Twenty-six times the bells tolled Friday, punctuating a moment of silence that descended on Newtown, Conn., and many other communities across the country to mark one week since the horror at Sandy Hook Elementary school.
From white-steepled churches in the Georgia countryside to the majestic National Cathedral in Washington, the peals began at 9:30 a.m. — the same time last Friday that gunman Adam Lanza began the rampage that tore a hole in the heart of America.
There was one ring for each of the 20 first-graders and six staff members killed by high-powered rifle fire — and in some places, a 27th ring for Lanza’s mother, who owned the guns her son used to kill her, the children and educators, and himself
The simple, somber remembrance, which was called for by Connecticut Gov. Dannel Malloy and seized upon by religious and government leaders from coast to coast, was at once heart-breaking and healing.
The moment was marked as some families were still preparing to bury their murdered loved ones and as a renewed debate over gun control raged, with the National Rifle Association slated to hold a “major” news conference later in the morning.
President Obama, who responded to an online petition for gun restrictions with a video message that said “We hear you,” observed it in private.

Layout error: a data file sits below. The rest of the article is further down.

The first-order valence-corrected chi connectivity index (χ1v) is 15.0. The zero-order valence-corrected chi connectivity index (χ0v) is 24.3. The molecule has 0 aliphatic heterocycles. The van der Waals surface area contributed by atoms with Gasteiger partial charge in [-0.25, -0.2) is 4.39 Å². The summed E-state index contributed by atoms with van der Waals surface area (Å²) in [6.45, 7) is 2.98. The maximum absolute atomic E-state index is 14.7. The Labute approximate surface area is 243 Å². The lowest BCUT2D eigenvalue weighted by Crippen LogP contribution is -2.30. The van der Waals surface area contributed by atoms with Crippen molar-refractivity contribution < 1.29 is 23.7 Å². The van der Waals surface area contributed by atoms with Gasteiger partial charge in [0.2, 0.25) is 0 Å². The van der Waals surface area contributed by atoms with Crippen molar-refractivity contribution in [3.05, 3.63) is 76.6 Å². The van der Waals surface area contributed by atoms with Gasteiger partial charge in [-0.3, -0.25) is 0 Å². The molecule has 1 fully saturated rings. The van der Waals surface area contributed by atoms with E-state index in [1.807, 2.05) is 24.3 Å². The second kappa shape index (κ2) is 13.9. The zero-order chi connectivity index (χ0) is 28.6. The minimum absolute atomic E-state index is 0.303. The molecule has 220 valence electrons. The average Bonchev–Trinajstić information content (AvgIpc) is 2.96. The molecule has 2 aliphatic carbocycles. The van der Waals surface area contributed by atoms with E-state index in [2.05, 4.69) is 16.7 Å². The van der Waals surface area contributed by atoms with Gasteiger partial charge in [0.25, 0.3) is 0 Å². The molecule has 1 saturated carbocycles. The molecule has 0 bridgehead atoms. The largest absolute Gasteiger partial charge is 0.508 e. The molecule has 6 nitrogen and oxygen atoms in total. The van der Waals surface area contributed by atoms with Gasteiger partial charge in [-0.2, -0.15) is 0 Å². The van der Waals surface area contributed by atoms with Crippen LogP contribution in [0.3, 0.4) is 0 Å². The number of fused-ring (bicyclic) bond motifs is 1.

Elsewhere, people gathered together. In Newtown, they paused at makeshift memorials at the town Christmas tree and at the firehouse where survivors were brought after the shooting. Simultaneously, the din of New York’s stock exchanges was muted.
St. Alban’s Episcopal Church in Bexley, Ohio — some 600 miles from Newtown, Conn. — doesn’t have a bell to ring, so it commemorated the one-week mark with morning fast and prayer.
“We all feel like we want to do something. We want to share the burden of our sisters and brothers in Connecticut,” Susan Marie Smith, rector of the church, told NBC News.
While Malloy called for 26 rings, the Stockbridge First United Methodist Church in Georgia had decided to ring its bell 27 times to include Nancy Lanza.
“I think for us, she’s a victim, too,” said the Rev. Jody Ray, the pastor. “We probably should have included the young man who committed the crime.
“It’s a tragedy. At the end of the day, people are dead and in response to tragedy, we want to remember all those who were involved…We’re not going to stand in judgment.”
(source–Tracy Connor, NBC News)